NPR Code Switch: When Xenophobia Spreads Like A Virus

In this episode of Code Switch from NPR, the amazing historian Erika Lee (author of The Making of Asian America: A History) breaks down the connections between xenophobia and the coronavirus known as COVID-19. By the way, that’s me speaking in the first 12 seconds of the episode.

Issues of contagion and concealment go hand-in-hand, especially when the contagion involves viruses unseeable by the naked human eye, or what one author who I won’t name referred to as the “the faceless brown mass” of those entering the US from Mexico. Associating contagion with a particular group of people allows some to place blame without taking on responsibility.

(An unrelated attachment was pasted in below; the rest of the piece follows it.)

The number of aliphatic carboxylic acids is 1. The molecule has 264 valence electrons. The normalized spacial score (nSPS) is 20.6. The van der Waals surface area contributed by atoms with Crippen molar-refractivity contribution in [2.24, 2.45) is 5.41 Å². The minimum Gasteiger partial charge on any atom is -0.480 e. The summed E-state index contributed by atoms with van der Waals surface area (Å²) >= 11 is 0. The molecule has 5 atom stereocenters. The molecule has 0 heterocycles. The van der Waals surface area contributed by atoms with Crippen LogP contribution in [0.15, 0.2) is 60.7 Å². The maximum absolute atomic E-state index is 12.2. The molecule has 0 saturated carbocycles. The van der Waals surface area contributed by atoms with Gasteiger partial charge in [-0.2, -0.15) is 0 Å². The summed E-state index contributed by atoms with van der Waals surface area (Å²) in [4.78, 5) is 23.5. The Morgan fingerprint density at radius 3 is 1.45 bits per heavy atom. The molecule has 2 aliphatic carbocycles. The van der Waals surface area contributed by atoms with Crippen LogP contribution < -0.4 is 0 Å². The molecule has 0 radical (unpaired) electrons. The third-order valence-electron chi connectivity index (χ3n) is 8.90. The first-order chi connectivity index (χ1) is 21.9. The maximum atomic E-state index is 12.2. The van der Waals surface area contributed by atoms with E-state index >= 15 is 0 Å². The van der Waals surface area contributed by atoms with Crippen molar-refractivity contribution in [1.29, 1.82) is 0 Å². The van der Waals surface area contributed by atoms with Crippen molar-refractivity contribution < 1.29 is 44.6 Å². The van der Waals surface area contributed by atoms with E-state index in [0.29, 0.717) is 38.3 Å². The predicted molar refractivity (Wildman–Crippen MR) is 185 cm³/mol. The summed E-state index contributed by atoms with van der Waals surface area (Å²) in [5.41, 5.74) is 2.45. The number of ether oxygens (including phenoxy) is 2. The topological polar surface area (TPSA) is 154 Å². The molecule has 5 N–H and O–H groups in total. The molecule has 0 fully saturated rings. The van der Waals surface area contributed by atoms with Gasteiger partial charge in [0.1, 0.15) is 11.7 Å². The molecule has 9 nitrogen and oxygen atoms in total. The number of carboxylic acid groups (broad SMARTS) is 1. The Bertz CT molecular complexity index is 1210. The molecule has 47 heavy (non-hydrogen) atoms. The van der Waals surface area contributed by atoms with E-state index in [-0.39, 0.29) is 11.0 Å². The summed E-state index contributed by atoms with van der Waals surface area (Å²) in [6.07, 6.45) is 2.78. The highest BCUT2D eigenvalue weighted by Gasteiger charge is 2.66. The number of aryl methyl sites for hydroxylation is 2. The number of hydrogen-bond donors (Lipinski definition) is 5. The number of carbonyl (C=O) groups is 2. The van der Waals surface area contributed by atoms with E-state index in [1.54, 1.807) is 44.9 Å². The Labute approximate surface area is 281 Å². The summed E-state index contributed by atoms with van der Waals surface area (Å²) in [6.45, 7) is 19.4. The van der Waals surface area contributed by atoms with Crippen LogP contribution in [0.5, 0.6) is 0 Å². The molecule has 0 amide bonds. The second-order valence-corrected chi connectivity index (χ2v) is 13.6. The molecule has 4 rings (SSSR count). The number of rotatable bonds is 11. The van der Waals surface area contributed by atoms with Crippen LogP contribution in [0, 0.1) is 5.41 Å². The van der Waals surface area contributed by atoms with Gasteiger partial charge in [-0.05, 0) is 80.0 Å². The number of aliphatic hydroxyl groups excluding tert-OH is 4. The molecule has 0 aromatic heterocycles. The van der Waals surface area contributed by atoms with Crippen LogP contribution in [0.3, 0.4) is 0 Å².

Of all the things I said for the episode, I’m really glad the assistant editor chose to use this particular snippet on visibility. I’ve been contemplating issues of in/visibility for years now. Here, for instance, is a blog post from when I was connecting invisibility to race and gender in literature: (More of my articles and online posts are located here.)

Click this link to listen to the episode of Code Switch on NPR, “When Xenophobia Spreads Like a Virus”:

NPR Code Switch Erika Lee coronavirus COVID-19 Leah Milne